Hi Dinesh,

Check out This is run by Scott Hall in Australia, he has some excellent videos on Youtube you should look at - including where he went wrong, and if you can afford it (US$36/mo) his training course and all the associated materials and network is excellent.

He stresses the absolute importance of having plenty of mulch, you do need it to build up the soil and also suppress the weeds in the tree lines. The initial spacing of your tree lines should be set by how much land you need between the lines to produce enough biomass for the tree line. Most of your trees should be purely for biomass too. Also it is better to sow too much than not enough. You can always cut them down, but gaps take a long time to fill - I’ve learnt that one the hard way. Pruning is also key - to providing the growth pulse and the mulch, but obviously this is mainly the biomass trees rather than the fruit trees.

Roger talks about the time factor too (p30-31) so while you will want to sow/plant your fruit trees at the beginning, it’s going to be short lifespan plants that dominate in the early years.



Most of the emergent trees are timber trees, but there are exceptions. So what we end up doing is selecting narrow canopy timber trees and removing the lower lateral branches. Then it’s easy to fit a fruit tree under it.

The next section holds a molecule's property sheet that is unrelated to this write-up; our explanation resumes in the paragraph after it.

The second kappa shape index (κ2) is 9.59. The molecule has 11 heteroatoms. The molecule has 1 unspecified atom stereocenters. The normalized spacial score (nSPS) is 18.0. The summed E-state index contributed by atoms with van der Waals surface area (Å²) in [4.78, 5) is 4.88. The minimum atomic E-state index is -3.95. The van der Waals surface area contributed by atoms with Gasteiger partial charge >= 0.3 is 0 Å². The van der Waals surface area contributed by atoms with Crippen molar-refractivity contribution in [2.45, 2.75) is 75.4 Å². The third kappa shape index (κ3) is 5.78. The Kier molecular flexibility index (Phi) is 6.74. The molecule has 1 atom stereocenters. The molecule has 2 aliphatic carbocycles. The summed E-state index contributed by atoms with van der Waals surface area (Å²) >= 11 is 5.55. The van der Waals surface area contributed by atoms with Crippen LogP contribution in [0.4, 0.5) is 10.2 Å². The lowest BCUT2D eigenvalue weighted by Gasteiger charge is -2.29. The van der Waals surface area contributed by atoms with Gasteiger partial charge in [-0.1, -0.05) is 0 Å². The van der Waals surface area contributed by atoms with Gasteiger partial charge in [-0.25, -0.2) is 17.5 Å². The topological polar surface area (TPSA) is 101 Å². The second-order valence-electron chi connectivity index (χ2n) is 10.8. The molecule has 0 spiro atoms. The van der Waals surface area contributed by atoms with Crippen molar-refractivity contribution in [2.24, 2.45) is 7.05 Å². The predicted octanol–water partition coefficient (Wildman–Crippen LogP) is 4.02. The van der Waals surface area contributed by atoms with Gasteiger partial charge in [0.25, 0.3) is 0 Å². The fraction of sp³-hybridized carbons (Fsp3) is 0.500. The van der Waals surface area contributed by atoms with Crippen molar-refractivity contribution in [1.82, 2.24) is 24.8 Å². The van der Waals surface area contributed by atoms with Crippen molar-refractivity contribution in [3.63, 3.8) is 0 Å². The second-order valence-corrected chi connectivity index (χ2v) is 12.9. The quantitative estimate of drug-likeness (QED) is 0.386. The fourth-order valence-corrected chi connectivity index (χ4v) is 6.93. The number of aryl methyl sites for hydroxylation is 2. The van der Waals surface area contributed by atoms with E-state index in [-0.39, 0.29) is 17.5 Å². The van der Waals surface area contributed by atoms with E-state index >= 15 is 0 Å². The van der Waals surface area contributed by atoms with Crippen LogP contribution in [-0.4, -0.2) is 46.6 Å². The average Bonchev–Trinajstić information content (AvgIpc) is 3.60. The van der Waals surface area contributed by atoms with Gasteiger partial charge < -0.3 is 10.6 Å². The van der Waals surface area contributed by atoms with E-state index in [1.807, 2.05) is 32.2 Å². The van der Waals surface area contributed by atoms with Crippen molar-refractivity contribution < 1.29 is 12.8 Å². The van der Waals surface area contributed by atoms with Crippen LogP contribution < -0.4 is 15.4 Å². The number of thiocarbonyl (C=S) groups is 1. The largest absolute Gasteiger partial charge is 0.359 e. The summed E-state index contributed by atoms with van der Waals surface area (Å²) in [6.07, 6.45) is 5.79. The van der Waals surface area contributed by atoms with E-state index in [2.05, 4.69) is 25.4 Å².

Also to avoid crowding, we put the emergent along side medium trees in one row. And in the next row it’s high along with low. This avoids having 4 levels all in the same row, which gets difficult to manage and keep all the trees happy.

About pruning the trees, yes, almost all the trees are regularly pruned. That is the trick in syntropic farming. There are many benefits, but in regards to managing the stratums, it allows you to sculpt the tree lines so every tree is happy.

Does that answer your questions?

Eric has some good points. Scott Hall is a very capable teacher. I highly recommend his program. Also Syntropic Solutions has a webinar, by Thiago, which is equally as good. I was also going to recommend that you go deeper with your study. Reading books is good, but a real workshop is better (even if it is online). After that, there is a woman in India who has a syntropic food forest that is a couple years old. I think you would benefit greatly from visiting her. You can learn more here:

About the sunlight needs of the trees, YOU don’t decide the level of sunlight a tree needs, that is written into their DNA. The tree thrives on the amount of sun that it thrives on. Your job is to learn its needs and plan (and manage) your farm in a way to meet the needs. If you want to know some of the strata of different trees, take a look at this excel list created by others (it is a work in progress and some species info is not yet determined, but many are listed). It gives many species and both their srata and succession level. This info is critical for planning.